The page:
I often note that people like Gorman and Cronin always find some apologist for them, someone who will say something along the lines of "if you look at it differently," or "he was only doing a satire." You can find Cronin's apologist here. While I do agree with that writer that Cronin makes a couple of decent statements, the overall tone is not excusable for someone in his position. Somehow taking such a condescending tone about others diminishes any credibility Cronin may have had. And if it means I have to rant a little, then so be it. The nice thing about blogs is you can get away with some ranting. Who says it has to accomplish anything? I think arrogant academics like Gorman and Cronin need to be called on it, not apologized for or made to look as if "they just did not mean to say it that way." Anyhow, there goes my little moment of rant.
A final note. In my explorations of blogging, I have come across various composition teachers who use blogging with their classes for various projects from class pages to ways to give their students new ways to express their voices. I wish I had some links to put here now (makes note to look into this). My point, or one of them, is that, yes, there can be some really "crappy" bloggers out there who as an educator would make me cringe, but even those often have something to say. But more importantly, blogging can be a very powerful tool, a way to empower those who did not have a voice before, a way to engage learners who might not be able to otherwise. In Dean Cronin's eyes, I am betting those composition students are just another bunch of narcissistic egotists with nothing worthy to say. Maybe in addition to stepping into a library now and then, and looking at blogs now and then a bit more, he can actually step into a real classroom (other than the highbrow strategic classes he may be teaching) and learn a thing or two. Then again, I can always hope. In the meantime, I will keep on blogging and urge others out there to do the same. To close, I would like to post a comment by Mr. Jeff Humphrey that he posted to the Tame the Web blog. He wrote the following about librarians who blog, which I think summarizes quite nicely some of the reasons why we do it:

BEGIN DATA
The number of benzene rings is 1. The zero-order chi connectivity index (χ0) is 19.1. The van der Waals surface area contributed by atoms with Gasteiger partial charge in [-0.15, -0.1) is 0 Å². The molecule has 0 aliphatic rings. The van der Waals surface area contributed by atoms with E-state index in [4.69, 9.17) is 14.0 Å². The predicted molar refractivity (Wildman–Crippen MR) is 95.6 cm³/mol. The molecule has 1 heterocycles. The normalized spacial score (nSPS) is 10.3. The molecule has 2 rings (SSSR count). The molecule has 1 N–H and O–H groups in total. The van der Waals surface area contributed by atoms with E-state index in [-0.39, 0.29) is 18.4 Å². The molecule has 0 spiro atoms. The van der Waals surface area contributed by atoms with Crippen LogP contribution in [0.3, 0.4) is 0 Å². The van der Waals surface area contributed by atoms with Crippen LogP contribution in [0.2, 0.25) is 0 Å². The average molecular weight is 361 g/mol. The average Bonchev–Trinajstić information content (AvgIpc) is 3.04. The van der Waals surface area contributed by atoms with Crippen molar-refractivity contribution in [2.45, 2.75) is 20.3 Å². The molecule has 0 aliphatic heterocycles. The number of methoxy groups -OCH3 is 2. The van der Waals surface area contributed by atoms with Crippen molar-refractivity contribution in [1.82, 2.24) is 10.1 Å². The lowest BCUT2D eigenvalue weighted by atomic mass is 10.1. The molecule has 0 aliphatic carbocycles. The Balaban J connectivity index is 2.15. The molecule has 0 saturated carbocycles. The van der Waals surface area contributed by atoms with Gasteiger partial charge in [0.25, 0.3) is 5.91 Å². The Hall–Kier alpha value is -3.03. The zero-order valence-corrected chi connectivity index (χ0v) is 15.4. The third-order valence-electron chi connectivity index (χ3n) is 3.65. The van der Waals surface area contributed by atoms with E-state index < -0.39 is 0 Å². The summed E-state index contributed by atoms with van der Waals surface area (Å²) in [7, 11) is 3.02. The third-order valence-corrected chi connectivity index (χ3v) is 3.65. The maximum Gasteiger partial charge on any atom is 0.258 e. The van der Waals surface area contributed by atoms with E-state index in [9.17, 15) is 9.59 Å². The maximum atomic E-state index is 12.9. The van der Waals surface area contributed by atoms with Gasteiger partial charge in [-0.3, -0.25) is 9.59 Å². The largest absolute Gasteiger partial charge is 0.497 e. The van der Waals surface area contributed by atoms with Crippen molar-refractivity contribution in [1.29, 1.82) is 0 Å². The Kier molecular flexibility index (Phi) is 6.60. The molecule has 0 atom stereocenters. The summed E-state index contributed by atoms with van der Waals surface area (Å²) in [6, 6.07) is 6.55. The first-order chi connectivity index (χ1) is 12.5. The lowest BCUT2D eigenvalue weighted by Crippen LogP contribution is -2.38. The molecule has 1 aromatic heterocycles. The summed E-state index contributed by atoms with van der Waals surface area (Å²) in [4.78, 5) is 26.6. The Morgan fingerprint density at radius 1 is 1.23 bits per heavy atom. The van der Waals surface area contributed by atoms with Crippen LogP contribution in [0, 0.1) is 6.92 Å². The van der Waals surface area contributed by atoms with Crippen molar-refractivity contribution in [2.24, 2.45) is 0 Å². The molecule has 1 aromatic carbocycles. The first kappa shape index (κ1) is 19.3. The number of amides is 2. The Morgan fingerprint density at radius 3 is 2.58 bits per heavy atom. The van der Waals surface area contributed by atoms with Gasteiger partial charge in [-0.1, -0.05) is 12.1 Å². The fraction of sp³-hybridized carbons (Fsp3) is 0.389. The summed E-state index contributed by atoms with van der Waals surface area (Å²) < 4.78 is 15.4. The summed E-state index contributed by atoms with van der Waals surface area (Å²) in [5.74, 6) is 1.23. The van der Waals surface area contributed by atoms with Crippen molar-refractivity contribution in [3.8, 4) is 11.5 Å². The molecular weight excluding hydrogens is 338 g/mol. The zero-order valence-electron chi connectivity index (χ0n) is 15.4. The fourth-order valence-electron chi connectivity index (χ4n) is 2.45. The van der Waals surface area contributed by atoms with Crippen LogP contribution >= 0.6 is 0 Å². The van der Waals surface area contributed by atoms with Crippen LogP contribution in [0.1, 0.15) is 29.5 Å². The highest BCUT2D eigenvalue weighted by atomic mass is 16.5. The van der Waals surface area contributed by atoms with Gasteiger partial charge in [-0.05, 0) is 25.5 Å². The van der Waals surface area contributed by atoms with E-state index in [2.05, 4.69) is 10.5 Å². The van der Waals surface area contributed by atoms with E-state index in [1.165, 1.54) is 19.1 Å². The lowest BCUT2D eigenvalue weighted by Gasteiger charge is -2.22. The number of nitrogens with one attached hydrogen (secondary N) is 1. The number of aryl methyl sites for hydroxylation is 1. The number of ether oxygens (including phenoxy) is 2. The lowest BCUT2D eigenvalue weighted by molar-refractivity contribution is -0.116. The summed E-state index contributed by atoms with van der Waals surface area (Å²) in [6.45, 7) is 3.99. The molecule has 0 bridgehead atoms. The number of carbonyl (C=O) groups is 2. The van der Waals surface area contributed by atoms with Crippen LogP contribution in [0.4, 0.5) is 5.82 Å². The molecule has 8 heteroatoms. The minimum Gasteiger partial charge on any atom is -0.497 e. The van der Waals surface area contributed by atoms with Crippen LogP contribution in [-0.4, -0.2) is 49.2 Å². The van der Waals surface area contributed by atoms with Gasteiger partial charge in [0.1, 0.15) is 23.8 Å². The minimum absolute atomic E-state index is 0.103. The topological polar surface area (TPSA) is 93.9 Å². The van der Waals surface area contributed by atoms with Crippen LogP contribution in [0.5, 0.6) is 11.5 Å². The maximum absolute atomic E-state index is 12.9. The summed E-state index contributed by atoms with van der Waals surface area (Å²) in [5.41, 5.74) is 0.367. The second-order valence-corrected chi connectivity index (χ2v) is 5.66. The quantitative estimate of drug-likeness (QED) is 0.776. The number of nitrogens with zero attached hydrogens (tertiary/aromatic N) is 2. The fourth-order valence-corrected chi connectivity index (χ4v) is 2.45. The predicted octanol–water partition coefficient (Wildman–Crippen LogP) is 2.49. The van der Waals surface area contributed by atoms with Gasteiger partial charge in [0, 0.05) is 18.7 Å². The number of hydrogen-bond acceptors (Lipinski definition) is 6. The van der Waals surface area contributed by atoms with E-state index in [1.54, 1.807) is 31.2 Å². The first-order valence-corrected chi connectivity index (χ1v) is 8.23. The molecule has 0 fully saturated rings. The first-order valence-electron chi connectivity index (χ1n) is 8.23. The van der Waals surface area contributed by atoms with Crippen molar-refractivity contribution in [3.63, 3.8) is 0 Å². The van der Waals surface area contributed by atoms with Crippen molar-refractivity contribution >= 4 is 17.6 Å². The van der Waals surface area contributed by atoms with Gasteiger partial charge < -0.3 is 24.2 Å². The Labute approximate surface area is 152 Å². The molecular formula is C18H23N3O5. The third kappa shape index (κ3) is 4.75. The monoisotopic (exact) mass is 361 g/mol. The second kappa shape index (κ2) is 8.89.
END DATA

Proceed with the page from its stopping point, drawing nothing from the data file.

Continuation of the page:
"I see two common traits of librarians in the blogsphere. 1) They are actively finding and implementing technology to better serve their users. 2) They use every means possible to share their technology experiences with others. Overall, they are driven by action followed by observation, which leads to "publishing" their views via blogging, some of which will eventually be studied in a more academic fashion. This runs counter to an academic model of observation followed by publishing which hopefully leads to action."
As I look at it, not far from the ideal of the National Writing Project and the teacher researcher. Probably why becoming an instruction librarian seemed so natural to me. I am interested in action, then learning from it. For now, that reflection will have to wait for a later blog entry.
On a P.S. note, I found this last blog as I was wrapping up this post. I think it helped me keep a bit of perspective. Does it still make me upset the dean of my school said what he said? Yes, it does. But maybe time will prove us right, or at least vindicate us somehow. At any rate, the writer does give an interesting reminder about being a bit more thick skinned and about the value of opinions (some opinions). A different view I could not leave out as I saw it if nothing else to at least strike some balance.